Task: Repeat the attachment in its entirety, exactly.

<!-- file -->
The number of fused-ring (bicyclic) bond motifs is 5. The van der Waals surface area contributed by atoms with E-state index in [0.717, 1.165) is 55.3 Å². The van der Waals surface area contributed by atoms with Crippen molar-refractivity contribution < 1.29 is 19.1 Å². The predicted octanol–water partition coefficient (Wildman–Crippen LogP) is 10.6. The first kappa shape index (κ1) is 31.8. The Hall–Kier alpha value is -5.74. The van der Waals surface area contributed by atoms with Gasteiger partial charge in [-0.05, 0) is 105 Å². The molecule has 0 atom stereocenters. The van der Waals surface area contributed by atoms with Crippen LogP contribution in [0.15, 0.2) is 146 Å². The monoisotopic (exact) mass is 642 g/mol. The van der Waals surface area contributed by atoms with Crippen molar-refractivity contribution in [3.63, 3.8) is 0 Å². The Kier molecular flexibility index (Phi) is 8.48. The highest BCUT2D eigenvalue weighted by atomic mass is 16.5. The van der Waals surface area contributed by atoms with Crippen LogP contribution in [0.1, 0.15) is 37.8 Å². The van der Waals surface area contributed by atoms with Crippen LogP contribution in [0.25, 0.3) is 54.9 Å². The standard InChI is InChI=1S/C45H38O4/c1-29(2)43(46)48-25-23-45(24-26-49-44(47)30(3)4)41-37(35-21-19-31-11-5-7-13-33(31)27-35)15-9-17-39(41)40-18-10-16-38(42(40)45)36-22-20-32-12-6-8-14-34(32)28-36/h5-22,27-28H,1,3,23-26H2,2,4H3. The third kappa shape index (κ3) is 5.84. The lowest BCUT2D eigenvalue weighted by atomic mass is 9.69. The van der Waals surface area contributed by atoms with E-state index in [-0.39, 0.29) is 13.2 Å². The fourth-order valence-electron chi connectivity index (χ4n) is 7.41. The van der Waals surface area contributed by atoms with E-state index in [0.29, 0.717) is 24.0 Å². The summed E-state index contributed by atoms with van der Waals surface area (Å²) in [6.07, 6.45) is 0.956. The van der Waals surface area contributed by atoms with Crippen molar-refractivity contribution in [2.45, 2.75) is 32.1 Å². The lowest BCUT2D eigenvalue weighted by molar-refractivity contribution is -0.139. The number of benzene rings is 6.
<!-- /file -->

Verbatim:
The number of fused-ring (bicyclic) bond motifs is 5. The van der Waals surface area contributed by atoms with E-state index in [0.717, 1.165) is 55.3 Å². The van der Waals surface area contributed by atoms with Crippen molar-refractivity contribution < 1.29 is 19.1 Å². The predicted octanol–water partition coefficient (Wildman–Crippen LogP) is 10.6. The first kappa shape index (κ1) is 31.8. The Hall–Kier alpha value is -5.74. The van der Waals surface area contributed by atoms with Gasteiger partial charge in [-0.05, 0) is 105 Å². The molecule has 0 atom stereocenters. The van der Waals surface area contributed by atoms with Crippen LogP contribution in [0.15, 0.2) is 146 Å². The monoisotopic (exact) mass is 642 g/mol. The van der Waals surface area contributed by atoms with Crippen molar-refractivity contribution in [3.63, 3.8) is 0 Å². The Kier molecular flexibility index (Phi) is 8.48. The highest BCUT2D eigenvalue weighted by atomic mass is 16.5. The van der Waals surface area contributed by atoms with Crippen LogP contribution in [0.1, 0.15) is 37.8 Å². The van der Waals surface area contributed by atoms with Crippen LogP contribution in [0.25, 0.3) is 54.9 Å². The standard InChI is InChI=1S/C45H38O4/c1-29(2)43(46)48-25-23-45(24-26-49-44(47)30(3)4)41-37(35-21-19-31-11-5-7-13-33(31)27-35)15-9-17-39(41)40-18-10-16-38(42(40)45)36-22-20-32-12-6-8-14-34(32)28-36/h5-22,27-28H,1,3,23-26H2,2,4H3. The third kappa shape index (κ3) is 5.84. The lowest BCUT2D eigenvalue weighted by atomic mass is 9.69. The van der Waals surface area contributed by atoms with E-state index in [-0.39, 0.29) is 13.2 Å². The fourth-order valence-electron chi connectivity index (χ4n) is 7.41. The van der Waals surface area contributed by atoms with E-state index in [0.29, 0.717) is 24.0 Å². The summed E-state index contributed by atoms with van der Waals surface area (Å²) in [6.07, 6.45) is 0.956. The van der Waals surface area contributed by atoms with Crippen molar-refractivity contribution in [2.45, 2.75) is 32.1 Å². The lowest BCUT2D eigenvalue weighted by molar-refractivity contribution is -0.139. The number of benzene rings is 6.